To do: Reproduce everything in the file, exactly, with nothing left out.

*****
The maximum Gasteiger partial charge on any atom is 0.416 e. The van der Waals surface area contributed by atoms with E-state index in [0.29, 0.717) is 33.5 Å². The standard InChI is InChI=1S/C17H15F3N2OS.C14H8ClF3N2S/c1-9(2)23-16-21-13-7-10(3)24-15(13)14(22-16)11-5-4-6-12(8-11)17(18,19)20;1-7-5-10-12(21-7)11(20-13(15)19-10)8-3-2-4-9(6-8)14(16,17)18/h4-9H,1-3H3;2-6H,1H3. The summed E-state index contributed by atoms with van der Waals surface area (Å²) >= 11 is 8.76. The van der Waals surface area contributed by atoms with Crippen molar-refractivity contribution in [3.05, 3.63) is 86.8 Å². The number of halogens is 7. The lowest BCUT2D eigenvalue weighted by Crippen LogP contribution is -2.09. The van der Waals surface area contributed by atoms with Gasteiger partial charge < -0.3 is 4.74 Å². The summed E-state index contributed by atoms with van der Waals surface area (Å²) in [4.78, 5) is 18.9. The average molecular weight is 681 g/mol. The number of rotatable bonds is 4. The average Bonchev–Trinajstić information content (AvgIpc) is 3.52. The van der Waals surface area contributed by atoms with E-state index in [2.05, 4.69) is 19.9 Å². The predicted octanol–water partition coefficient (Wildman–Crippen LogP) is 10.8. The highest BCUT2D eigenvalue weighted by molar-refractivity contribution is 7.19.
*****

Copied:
The maximum Gasteiger partial charge on any atom is 0.416 e. The van der Waals surface area contributed by atoms with E-state index in [0.29, 0.717) is 33.5 Å². The standard InChI is InChI=1S/C17H15F3N2OS.C14H8ClF3N2S/c1-9(2)23-16-21-13-7-10(3)24-15(13)14(22-16)11-5-4-6-12(8-11)17(18,19)20;1-7-5-10-12(21-7)11(20-13(15)19-10)8-3-2-4-9(6-8)14(16,17)18/h4-9H,1-3H3;2-6H,1H3. The summed E-state index contributed by atoms with van der Waals surface area (Å²) >= 11 is 8.76. The van der Waals surface area contributed by atoms with Crippen molar-refractivity contribution in [3.05, 3.63) is 86.8 Å². The number of halogens is 7. The lowest BCUT2D eigenvalue weighted by Crippen LogP contribution is -2.09. The van der Waals surface area contributed by atoms with Gasteiger partial charge < -0.3 is 4.74 Å². The summed E-state index contributed by atoms with van der Waals surface area (Å²) in [4.78, 5) is 18.9. The average molecular weight is 681 g/mol. The number of rotatable bonds is 4. The average Bonchev–Trinajstić information content (AvgIpc) is 3.52. The van der Waals surface area contributed by atoms with E-state index in [2.05, 4.69) is 19.9 Å². The predicted octanol–water partition coefficient (Wildman–Crippen LogP) is 10.8. The highest BCUT2D eigenvalue weighted by molar-refractivity contribution is 7.19.